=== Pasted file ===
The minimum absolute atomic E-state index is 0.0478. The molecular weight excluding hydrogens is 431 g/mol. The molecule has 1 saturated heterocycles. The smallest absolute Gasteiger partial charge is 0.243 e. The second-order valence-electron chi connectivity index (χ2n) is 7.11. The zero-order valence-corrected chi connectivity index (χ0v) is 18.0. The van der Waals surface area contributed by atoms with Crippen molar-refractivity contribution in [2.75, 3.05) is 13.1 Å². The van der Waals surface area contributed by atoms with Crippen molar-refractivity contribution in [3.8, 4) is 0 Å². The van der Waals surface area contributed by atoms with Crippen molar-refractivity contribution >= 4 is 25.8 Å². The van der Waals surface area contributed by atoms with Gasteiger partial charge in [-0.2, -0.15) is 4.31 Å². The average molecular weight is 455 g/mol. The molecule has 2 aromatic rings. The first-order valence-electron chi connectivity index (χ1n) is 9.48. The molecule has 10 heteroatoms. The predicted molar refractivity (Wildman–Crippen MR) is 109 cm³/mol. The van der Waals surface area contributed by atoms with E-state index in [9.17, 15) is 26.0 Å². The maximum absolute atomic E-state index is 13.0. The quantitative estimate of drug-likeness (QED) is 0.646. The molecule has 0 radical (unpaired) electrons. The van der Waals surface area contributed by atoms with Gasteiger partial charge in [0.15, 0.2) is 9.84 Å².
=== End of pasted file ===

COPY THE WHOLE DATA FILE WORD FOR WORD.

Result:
The minimum absolute atomic E-state index is 0.0478. The molecular weight excluding hydrogens is 431 g/mol. The molecule has 1 saturated heterocycles. The smallest absolute Gasteiger partial charge is 0.243 e. The second-order valence-electron chi connectivity index (χ2n) is 7.11. The zero-order valence-corrected chi connectivity index (χ0v) is 18.0. The van der Waals surface area contributed by atoms with Crippen molar-refractivity contribution in [2.75, 3.05) is 13.1 Å². The van der Waals surface area contributed by atoms with Crippen molar-refractivity contribution in [3.8, 4) is 0 Å². The van der Waals surface area contributed by atoms with Crippen molar-refractivity contribution >= 4 is 25.8 Å². The van der Waals surface area contributed by atoms with Gasteiger partial charge in [-0.2, -0.15) is 4.31 Å². The average molecular weight is 455 g/mol. The molecule has 2 aromatic rings. The first-order valence-electron chi connectivity index (χ1n) is 9.48. The molecule has 10 heteroatoms. The predicted molar refractivity (Wildman–Crippen MR) is 109 cm³/mol. The van der Waals surface area contributed by atoms with E-state index in [9.17, 15) is 26.0 Å². The maximum absolute atomic E-state index is 13.0. The quantitative estimate of drug-likeness (QED) is 0.646. The molecule has 0 radical (unpaired) electrons. The van der Waals surface area contributed by atoms with Gasteiger partial charge in [0.15, 0.2) is 9.84 Å².